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Pooled Employer Plans (“PEPs”): Putting a little PEP in a 401k retirement plan could help to protect your Portfolio Companies

Set against the backdrop of the continuing wave of ERISA litigation that is being brought against employers who sponsor retirement plans, Pooled Employer Plans (“PEPs”) are emerging in the US retirement plan marketplace as an alternative that may limit employers’ risk of retirement plan-related litigation. There have been over 220 ERISA class action suits filed in connection with retirement plans since 2018, and the top ten ERISA settlements for 2021 alone totaled $840 million in the aggregate. Since ERISA litigation is a serious and relevant concern, many plan sponsors, including private equity sponsors and their portfolio companies, would benefit from evaluating whether a PEP is a viable retirement plan solution for them.

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Bush Tax Bill Reduces Tax on Dividends by 61% Creating Opportunity for Private Equity Firms


Time to Read: 1 minutes Practices: Private Equity

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The Tax Bill just passed by Congress creates an opportunity for private equity firms to increase the IRR from portfolio investments. The Tax Bill:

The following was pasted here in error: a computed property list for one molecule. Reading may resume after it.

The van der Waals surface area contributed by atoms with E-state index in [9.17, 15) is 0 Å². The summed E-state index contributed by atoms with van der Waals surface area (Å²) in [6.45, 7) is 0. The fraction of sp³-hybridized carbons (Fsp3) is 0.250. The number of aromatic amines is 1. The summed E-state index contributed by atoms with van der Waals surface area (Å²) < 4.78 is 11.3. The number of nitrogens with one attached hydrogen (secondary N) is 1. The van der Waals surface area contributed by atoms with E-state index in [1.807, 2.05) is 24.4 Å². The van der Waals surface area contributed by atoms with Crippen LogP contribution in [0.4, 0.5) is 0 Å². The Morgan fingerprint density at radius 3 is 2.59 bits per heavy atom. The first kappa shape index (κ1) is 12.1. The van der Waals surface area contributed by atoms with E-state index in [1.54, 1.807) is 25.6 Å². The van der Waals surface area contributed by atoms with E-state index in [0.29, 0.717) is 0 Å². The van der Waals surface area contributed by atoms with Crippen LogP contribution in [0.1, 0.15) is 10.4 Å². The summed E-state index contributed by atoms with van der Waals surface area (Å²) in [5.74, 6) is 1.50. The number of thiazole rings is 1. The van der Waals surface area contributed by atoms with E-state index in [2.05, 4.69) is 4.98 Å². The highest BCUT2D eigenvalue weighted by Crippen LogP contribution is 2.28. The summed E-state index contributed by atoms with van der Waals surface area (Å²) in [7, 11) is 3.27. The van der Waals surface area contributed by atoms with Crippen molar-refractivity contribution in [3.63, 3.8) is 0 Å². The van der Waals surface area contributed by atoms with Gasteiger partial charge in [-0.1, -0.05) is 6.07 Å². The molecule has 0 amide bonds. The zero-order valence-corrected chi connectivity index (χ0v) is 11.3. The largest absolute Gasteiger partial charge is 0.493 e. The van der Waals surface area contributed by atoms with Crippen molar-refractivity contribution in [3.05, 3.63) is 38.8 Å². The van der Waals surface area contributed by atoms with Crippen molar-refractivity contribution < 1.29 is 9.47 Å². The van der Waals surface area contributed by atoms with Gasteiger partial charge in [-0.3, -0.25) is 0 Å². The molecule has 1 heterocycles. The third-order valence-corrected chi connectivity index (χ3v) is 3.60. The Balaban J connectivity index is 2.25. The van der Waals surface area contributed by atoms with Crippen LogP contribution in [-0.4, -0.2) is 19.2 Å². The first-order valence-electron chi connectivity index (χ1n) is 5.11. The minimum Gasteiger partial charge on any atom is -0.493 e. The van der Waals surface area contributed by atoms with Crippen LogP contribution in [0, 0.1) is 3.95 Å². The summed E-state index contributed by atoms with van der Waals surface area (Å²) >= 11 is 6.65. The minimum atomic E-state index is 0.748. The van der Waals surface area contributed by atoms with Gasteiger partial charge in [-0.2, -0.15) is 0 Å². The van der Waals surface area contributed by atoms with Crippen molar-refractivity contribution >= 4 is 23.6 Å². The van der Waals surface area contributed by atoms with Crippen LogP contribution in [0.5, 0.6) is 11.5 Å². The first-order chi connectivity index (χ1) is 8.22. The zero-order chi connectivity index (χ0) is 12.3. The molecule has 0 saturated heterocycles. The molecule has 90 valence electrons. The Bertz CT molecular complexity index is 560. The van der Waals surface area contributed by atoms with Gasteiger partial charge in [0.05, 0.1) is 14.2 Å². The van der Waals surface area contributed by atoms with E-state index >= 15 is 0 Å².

• Reduces the maximum federal individual income tax rates for 2003 through 2010 from 38.6% to 35% (a 9.3% reduction)
  • Reduces the federal income tax rate on long-term capital gains for sales after May 6, 2003 through Dec. 31, 2008 from 20% to 15% (a 25% reduction), and
  • Reduces the maximum federal income tax rates on most dividends from corporations received after Jan. 1, 2003 through Dec. 31, 2008 from 38.6% to 15% (a 61% reduction).

This reduction of the tax rate on dividends to the same rate as long-term capital gains creates a unique opportunity for private equity firms to increase the IRR generated from portfolio investments. Generally, because of the time value of money, the sooner money is returned to investors, the greater the IRR on a particular investment. Because the tax rate on dividends is now equal to the tax rate on capital gains, there is no tax reason for portfolio companies to retain excess cash until a realization event so that private equity funds receive the benefits of long-term capital gains rates. Thus, private equity funds should examine each of their portfolio companies to see whether it is advisable to dividend excess cash or to effect a leveraged recapitalization and distribute the excess cash as a dividend to shareholders.

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To discuss this opportunity further, please call or email your regular Ropes & Gray attorney.

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